A brief network analysis of symbolism in Blake’s poetry with Python

Extracting symbols and imagery from 18th-century Songs of Innocence and of Experience

Tiger, tiger, burning bright
In the forests of the night,
What immortal hand or eye
Could frame thy fearful symmetry?

The Songs of Innocence and of Experience

Published in the late 18th century, The Songs of Innocence and of Experience are probably the best known works by poet and artist William Blake, and one of the many treasures preserved by Project Gutenberg. Although regarded by some as a collection of poems for children, the Songs can actually be read as an exploration of human spiritual growth as well as a representation of what Blake himself called “the two contrary states of the human soul”. The antithesis of innocence and experience is visible in the richness of symbols present in this ensemble of poems. Religious figures, animals, tales of light and darkness oppose each other. The positive outlook of Innocence emerges in contrast to the gloomy world of the experienced adult in Experience.

I wanted to explore the symbolism and the dichotomies of this fascinating collection with the aid of named entity recognition and network analysis, and bring it all to computational life. This is how it went. Here is the link to the code.

Innocence, experience, and network graphs

An opposition of darkness and light

As the dichotomy between good and evil, between light and darkness, is central in Blake’s work, although in less traditional ways. These polar opposites are represented via the contraposition of innocence and experience.

Jacon Böhme’s theological theories, that looked at the contrasts and oppositions within the very nature of God, was very dear to Blake. This is key to understanding the double dualism that is here at play: innocence, that is the place of joy and freedom of mind, can hide a level of darkness as well in the form of the simple naivete of a child. On the other hand, the knowledge and maturity needed to navigate a harsh world do enlighten the path, but they also obscure the virtue and joy of the innocent.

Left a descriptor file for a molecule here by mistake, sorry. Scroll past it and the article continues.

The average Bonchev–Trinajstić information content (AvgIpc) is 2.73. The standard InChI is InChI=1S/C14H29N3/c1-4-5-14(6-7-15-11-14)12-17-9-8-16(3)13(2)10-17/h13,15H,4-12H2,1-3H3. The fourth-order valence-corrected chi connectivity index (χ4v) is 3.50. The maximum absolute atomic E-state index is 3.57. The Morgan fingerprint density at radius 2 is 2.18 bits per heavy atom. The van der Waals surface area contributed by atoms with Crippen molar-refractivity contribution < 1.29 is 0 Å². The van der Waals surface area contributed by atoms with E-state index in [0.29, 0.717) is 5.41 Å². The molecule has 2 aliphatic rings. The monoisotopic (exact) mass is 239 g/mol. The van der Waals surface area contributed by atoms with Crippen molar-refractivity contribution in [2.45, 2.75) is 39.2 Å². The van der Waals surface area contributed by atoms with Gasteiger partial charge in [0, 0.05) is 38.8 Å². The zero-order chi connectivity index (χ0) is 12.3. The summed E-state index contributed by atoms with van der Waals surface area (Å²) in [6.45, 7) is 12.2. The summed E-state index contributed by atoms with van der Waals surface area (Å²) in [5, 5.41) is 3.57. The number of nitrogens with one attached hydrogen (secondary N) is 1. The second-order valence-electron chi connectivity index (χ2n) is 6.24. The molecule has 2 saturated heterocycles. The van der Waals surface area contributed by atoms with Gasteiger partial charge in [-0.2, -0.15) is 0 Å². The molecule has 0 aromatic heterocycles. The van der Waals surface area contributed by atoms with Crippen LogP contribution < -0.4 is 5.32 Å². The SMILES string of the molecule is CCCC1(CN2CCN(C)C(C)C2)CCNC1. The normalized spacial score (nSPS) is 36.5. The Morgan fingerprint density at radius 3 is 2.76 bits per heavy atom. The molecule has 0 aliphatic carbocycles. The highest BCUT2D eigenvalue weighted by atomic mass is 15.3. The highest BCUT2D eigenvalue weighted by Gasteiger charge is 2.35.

A lot of Blake’s poetry comes to life through symbols and biblical imagery. In Songs of Innocence, the figure of the child is the protagonist and true representative of innocence. The lamb is a direct thematic link to Christianity. The shepherd is yet another biblical image paired with that of the lamb, as Jesus depicts himself as both in religious writings (ArtsColumbia). Apart from religious imagery, which is quite dominant throughout both collections, the theme of play and that of spring is particularly widespread standing for times of naivety and lightheartedness. Innocence is freedom, but also ignorance.

The Songs of Experience are focusing more of what the loss of freedom to the advantage of going about the world more expert concerning its deceptions can mean. Symbols present in these texts are often flowers (several roses), with a corollary of related symbols that latch onto not very joyful themes such as thorns (jealousy) and worms (destruction), child labor (The Chimney Sweeper), hatred (A Poison Tree), and poverty (Eternal Winter) (Rosmaidar).

Named Entity Recognition

After cleaning the text, I delved into entity mapping. I was aware that I was not interested in the regular entities spaCy is trained with, so I created my own, focusing on symbolism and the grouping of different symbols. Here are some.

'ANIMALS': ['lamb', 'tiger','sheep', 'dove', ...],